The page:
U.S. Treasury securities are some of the safest investments you can own. You can buy them through your investments broker, or you could cut out the middle man and buy direct from the government through the Bureau of Public Debt's TreasuryDirect system. This Internet-based system replaces the older, non-Internet-based Legacy Treasury Direct book-entry system.
Some investment pros still refer to the interest rate on bonds as their coupon rate. This term harkens back to the days when bearer bonds came with coupons attached. As each interest payment came due, the bondholder would clip the corresponding coupon and present it to his bank for payment. The U.S. Treasury no longer issues bearer bonds with coupons, although it is still possible to buy Series I savings bonds in paper form. Instead, U.S. government bonds are issued in electronic form and kept in book-entry accounts. The bureau established the Legacy Treasury Direct system in 1986 to service those accounts.
Legacy Treasury Direct
About 348,000 customers, mostly individual investors, held more than $67 billion in U.S. government securities in the Legacy Treasury Direct system as of April 2012, according to the bureau. If you have securities in a Legacy Treasury Direct account, you can rest easy -- your investments are still safe and secure. But with the Internet, the old system has become antiquated, and the bureau encourages Legacy Treasury Direct account-holders to transfer their securities to the newer, more efficient TreasuryDirect system.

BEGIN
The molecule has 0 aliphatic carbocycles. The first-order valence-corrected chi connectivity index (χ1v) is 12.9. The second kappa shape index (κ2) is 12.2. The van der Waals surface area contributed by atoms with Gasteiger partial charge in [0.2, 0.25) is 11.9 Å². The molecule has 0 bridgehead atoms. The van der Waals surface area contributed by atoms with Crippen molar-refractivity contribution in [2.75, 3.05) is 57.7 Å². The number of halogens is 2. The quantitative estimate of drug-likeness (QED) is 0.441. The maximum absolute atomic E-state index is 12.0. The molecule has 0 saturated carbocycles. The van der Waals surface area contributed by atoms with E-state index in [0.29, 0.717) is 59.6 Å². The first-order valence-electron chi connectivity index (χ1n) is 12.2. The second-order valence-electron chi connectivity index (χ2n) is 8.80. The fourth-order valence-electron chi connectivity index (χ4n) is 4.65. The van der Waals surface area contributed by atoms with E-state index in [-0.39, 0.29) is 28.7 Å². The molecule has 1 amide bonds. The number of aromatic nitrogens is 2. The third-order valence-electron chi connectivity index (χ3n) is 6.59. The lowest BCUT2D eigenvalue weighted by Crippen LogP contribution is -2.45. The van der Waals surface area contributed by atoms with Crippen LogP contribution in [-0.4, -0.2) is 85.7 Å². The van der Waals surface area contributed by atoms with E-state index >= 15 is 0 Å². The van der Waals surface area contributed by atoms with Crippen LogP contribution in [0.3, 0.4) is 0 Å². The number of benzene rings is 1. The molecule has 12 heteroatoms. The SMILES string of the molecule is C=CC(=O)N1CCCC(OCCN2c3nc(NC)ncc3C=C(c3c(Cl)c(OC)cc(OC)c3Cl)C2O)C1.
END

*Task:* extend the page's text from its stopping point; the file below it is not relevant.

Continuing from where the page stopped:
The Legacy Treasury Direct system is being phased out. You can't open a new Legacy account and you can no longer buy Treasury securities with your existing account. You can still manage your old account by mail, through an automated telephone system and on a limited basis through the Web. You can transfer securities between Legacy Treasury Direct accounts, and you can transfer securities out of your Legacy account to your broker, banker or new TreasuryDirect account, but you can't transfer securities into your Legacy account from an outside account.
Legacy vs. TreasuryDirect
You can use your TreasuryDirect account to buy different types of Treasury securities, including savings bonds, T-bills, T-notes, T-bonds and Treasury inflation-protected securities. You can't buy any securities with your Legacy account. There is no annual maintenance fee for your TreasuryDirect account. Legacy accounts with more than $100,000 are charged a $100 yearly maintenance fee. TreasuryDirect gives you unlimited online access to your account 24/7. Online access to your Legacy account is limited to 8 a.m. to midnight EST.
Mike Parker is a full-time writer, publisher and independent businessman. His background includes a career as an investments broker with such NYSE member firms as Edward Jones & Company, AG Edwards & Sons and Dean Witter. He helped launch DiscoverCard as one of the company's first merchant sales reps.